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'It’s OK to shoot down drones' say Swiss legal experts

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'It’s OK to shoot down drones' say Swiss legal experts
File photo: Andrew Turner
11:05 CEST+02:00
If a drone is invading your personal privacy you are entitled to shoot it down and aren’t liable for damages, according to new findings by Swiss lawyers.

Drones are increasingly popular with private individuals in Switzerland for recreational use and to take aerial videos.

But the remote-controlled craft can also be used by for spying on individuals or taking unauthorized photos – for example of people sunbathing on their balcony.

Until now legal opinion has held that victims of drone surveillance cannot defend themselves.

But Basel lawyers Jascha Schneider-Marfels and Sebastian Kaufmann say that according to their interpretation of the law, people who are being spied upon by drones are justified in shooting them down, 20 Minuten reported. 

“A drone pilot who goes against the law by invading people’s personal privacy can expect that the person affected will defend themselves – whether with a high pressure water jet or a net gun,” Schneider-Marfels told the paper.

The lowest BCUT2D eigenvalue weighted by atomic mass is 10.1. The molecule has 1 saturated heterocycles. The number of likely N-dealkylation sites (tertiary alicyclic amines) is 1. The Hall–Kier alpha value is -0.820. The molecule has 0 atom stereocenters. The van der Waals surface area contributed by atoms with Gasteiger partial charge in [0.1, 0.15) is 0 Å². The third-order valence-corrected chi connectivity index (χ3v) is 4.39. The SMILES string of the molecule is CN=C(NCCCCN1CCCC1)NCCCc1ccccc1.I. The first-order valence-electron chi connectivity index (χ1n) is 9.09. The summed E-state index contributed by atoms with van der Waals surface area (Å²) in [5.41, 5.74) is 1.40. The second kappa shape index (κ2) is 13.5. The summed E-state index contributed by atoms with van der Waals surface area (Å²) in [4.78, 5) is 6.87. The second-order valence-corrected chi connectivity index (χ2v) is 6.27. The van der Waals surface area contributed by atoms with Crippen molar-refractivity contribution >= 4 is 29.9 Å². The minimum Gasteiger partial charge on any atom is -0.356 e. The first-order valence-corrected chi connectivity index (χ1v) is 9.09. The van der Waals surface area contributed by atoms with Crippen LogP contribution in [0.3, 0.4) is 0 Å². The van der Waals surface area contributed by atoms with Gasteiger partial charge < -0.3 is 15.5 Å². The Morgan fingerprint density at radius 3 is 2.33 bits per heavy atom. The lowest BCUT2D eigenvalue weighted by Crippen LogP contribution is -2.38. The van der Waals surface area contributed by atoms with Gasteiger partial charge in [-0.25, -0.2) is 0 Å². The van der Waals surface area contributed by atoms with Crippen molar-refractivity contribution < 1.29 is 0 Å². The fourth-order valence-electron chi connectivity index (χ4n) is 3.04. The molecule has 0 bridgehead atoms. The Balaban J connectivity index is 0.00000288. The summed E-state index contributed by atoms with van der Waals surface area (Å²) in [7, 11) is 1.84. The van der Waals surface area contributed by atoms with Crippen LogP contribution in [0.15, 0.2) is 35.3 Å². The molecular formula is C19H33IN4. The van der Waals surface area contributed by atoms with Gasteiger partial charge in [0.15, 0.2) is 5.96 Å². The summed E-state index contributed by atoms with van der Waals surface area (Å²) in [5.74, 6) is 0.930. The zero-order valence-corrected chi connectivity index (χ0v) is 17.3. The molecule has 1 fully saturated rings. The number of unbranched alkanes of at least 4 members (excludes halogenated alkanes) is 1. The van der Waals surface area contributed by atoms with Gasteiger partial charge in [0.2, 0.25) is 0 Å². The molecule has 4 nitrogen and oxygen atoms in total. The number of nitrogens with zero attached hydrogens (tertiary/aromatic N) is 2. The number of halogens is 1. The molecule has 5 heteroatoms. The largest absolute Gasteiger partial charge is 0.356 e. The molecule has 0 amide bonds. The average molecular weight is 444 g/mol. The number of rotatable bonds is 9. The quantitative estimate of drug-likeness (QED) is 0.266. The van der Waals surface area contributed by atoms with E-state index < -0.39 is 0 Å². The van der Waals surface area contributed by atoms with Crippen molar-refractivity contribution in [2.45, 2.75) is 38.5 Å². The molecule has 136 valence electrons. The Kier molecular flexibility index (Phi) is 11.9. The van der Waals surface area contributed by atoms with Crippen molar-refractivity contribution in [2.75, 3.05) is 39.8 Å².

If a private detective uses a drone to spy on an adulterous couple or a jilted lover takes topless photos of his ex on her balcony this constitutes an attack on the personal sphere in which case self-defence is justified, the lawyer said.

There would be no liability for damage caused to the drone.

“Personal rights outweigh property protection rights in such cases,” Schneider-Marfels said.

But a drone must not be brought down where injury could be inflicted to people in the area, he said. 

In February a company in the south-eastern canton of Graubünden unveiled a net gun designed to bring down small drones. 

The compact defensive weapon which resembles a pistol fitted with a large silencer has a guaranteed range of up to 30 meters and operates by “shooting” nets that entrap drones, bringing them to the ground.

Also in February, police in Geneva said they were training two eagles to take down rogue drones.

The plan is for the eagles to be fully operational by the end of the year.

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